Recognise

Recognise 2017-10-23T08:36:11+00:00

Understand the 7 types of domestic violence

It’s time we recognise all types of domestic violence for what they are.

Emotional Abuse

Blaming the victim for all problems in the relationship; constantly comparing the victim with others to undermine self-esteem and self-worth; sporadic sulking; withdrawing all interest and engagement (e.g. days or weeks of silence).

If you’ve noticed the violence, it’s time to respond.
Respond

Physical Abuse

Physical abuse includes directly assaulting the body; using weapons; driving dangerously; destructing property; abusing pets in front of family members; assaulting children; locking the victim out of the house; and depriving sleep.

If you’ve noticed the violence, it’s time to respond.
Respond

Sexual Abuse

Any form of forced sex or sexual degradation, such as sexual activity without consent; causing pain during sex; coercive sex without protection against pregnancy or sexually transmitted disease; making the victim perform sexual acts unwillingly; criticising, or using sexually degrading insults.

If you’ve noticed the violence, it’s time to respond.
Respond

Social Abuse

Systematic isolation from family and friends through techniques such as ongoing rudeness to family and friends; moving to locations where the victim knows nobody; and forbidding or physically preventing the victim from going out and meeting people — in effect, imprisonment.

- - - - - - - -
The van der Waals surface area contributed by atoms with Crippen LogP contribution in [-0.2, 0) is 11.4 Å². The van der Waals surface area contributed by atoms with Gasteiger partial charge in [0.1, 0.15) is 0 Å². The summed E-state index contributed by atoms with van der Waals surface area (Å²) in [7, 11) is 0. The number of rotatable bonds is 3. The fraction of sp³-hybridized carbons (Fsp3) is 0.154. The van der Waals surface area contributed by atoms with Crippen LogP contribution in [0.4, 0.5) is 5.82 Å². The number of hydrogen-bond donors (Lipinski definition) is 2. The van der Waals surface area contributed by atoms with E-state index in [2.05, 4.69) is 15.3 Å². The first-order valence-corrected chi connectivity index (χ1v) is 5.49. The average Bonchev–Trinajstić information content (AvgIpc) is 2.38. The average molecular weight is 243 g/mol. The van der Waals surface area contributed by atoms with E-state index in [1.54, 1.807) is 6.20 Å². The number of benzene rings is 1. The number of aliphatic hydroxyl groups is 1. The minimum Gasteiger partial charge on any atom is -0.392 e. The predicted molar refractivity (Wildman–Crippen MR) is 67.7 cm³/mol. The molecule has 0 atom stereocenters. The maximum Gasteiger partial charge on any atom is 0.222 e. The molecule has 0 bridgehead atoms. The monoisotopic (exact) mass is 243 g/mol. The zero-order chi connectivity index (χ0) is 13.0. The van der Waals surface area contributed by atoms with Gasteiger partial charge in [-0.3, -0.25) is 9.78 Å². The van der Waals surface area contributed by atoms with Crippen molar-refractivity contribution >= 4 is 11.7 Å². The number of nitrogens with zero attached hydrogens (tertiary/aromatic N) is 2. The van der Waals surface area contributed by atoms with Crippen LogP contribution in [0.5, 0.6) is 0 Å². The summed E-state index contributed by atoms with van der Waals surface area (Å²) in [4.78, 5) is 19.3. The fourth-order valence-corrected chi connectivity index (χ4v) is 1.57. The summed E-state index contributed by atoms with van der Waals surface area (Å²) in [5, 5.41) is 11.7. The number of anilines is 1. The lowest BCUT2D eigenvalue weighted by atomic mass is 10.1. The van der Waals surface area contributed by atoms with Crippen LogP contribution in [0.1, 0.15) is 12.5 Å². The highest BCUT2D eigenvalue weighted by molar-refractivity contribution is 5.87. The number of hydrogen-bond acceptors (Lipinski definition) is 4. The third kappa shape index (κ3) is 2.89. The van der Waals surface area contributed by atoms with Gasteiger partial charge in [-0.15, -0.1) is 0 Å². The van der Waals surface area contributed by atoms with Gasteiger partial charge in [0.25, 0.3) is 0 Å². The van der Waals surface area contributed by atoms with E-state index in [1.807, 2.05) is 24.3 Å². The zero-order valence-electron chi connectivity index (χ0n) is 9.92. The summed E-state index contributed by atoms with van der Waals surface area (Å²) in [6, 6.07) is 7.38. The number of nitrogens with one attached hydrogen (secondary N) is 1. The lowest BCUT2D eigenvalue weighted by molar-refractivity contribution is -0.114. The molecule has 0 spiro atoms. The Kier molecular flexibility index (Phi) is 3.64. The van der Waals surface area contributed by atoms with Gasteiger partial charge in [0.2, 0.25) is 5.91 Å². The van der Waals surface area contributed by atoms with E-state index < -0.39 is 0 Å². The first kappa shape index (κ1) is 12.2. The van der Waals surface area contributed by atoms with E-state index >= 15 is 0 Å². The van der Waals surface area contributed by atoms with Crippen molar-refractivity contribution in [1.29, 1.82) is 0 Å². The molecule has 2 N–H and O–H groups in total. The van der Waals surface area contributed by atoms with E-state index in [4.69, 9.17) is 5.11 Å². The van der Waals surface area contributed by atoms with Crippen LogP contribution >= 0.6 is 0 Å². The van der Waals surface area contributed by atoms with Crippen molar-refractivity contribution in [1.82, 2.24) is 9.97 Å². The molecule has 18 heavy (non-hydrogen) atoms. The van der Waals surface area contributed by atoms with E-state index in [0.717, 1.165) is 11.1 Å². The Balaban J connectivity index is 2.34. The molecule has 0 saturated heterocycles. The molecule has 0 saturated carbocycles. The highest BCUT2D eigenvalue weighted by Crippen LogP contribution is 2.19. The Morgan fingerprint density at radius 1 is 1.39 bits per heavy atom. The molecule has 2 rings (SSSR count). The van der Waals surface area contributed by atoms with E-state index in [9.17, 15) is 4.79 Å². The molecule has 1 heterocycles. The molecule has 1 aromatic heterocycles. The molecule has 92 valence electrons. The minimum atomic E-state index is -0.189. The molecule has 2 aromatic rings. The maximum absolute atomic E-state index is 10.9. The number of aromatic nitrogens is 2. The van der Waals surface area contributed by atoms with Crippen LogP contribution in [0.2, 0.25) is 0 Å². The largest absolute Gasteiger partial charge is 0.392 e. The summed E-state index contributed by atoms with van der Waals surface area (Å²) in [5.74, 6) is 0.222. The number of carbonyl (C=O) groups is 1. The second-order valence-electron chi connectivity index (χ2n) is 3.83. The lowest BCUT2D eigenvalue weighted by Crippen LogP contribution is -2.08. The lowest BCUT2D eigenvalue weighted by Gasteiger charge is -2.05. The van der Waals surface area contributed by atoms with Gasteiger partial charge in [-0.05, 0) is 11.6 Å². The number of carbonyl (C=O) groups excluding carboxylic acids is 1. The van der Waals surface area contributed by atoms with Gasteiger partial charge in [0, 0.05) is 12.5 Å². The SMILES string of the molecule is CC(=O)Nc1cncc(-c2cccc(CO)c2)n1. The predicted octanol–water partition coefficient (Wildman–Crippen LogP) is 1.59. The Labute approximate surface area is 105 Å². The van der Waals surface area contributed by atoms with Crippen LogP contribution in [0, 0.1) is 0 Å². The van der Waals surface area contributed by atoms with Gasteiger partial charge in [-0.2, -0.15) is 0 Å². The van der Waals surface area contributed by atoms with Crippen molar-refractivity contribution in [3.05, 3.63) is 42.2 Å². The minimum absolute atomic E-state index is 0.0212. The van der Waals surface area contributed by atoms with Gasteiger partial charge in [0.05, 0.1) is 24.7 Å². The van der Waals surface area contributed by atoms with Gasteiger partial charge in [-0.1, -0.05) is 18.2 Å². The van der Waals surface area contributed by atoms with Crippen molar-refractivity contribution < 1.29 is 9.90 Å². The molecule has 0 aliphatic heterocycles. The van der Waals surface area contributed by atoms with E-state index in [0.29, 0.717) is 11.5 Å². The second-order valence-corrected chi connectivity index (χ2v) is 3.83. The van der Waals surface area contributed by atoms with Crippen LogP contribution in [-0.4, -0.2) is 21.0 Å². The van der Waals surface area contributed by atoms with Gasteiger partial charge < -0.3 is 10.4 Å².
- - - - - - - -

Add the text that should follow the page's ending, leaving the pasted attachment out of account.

If you’ve noticed the violence, it’s time to respond.
Respond

Spiritual Abuse

Denying access to ceremonies, land, or family; preventing religious observance; forcing victims to do things against their beliefs; denigration of cultural background; using religious teachings or cultural tradition as a reason for violence.

If you’ve noticed the violence, it’s time to respond.
Respond

Economic Abuse

Having complete control of all monies; granting no access to bank accounts; providing only an inadequate ‘allowance’; using any wages earned by the victim for household expenses.

If you’ve noticed the violence, it’s time to respond.
Respond

Verbal Abuse

Continual put-downs and humiliation, either privately or publicly, with attacks following clear themes that focus on intelligence, sexuality, body image, and capacity as a parent and spouse.

If you’ve noticed the violence, it’s time to respond.
Respond

Behind someone’s face, you might notice signs such as:

Unexplained injuries or numerous injuries.
Depression or withdrawal, or uncharacteristic outbursts and anger.
Frequently missing work, school, or social occasions without explanation.
Being increasingly isolated and cut off from family and friends.
Increased lack of confidence and self-esteem.
Changes to physical appearance (e.g. stops wearing make-up)
The need to always seek approval and permission from her partner before making a decision.
Often mentions her partner is ‘jealous’ or has a ‘bad temper’.
Criticised and/or humiliated by her partner in public.
recognise

If you’ve noticed the violence,
it’s time to respond.

Find out how to respond